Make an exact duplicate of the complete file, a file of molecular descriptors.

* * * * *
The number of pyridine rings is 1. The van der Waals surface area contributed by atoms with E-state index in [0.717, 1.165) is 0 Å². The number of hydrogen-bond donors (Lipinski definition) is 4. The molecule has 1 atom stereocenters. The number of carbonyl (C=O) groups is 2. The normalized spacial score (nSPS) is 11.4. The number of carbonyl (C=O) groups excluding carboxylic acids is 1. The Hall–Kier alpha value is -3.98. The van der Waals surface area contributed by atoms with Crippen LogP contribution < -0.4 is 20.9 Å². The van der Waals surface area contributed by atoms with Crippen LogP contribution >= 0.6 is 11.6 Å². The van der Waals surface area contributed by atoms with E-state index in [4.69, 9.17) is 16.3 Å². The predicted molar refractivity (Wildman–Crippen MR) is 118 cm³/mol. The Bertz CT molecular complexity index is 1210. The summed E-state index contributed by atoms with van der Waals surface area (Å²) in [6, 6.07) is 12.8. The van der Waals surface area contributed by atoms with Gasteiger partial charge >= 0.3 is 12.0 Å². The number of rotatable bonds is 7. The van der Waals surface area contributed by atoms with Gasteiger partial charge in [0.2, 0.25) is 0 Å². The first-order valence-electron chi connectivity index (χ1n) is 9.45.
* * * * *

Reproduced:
The number of pyridine rings is 1. The van der Waals surface area contributed by atoms with E-state index in [0.717, 1.165) is 0 Å². The number of hydrogen-bond donors (Lipinski definition) is 4. The molecule has 1 atom stereocenters. The number of carbonyl (C=O) groups is 2. The normalized spacial score (nSPS) is 11.4. The number of carbonyl (C=O) groups excluding carboxylic acids is 1. The Hall–Kier alpha value is -3.98. The van der Waals surface area contributed by atoms with Crippen LogP contribution < -0.4 is 20.9 Å². The van der Waals surface area contributed by atoms with Crippen LogP contribution >= 0.6 is 11.6 Å². The van der Waals surface area contributed by atoms with E-state index in [4.69, 9.17) is 16.3 Å². The predicted molar refractivity (Wildman–Crippen MR) is 118 cm³/mol. The Bertz CT molecular complexity index is 1210. The summed E-state index contributed by atoms with van der Waals surface area (Å²) in [6, 6.07) is 12.8. The van der Waals surface area contributed by atoms with Gasteiger partial charge >= 0.3 is 12.0 Å². The number of rotatable bonds is 7. The van der Waals surface area contributed by atoms with Gasteiger partial charge in [0.2, 0.25) is 0 Å². The first-order valence-electron chi connectivity index (χ1n) is 9.45.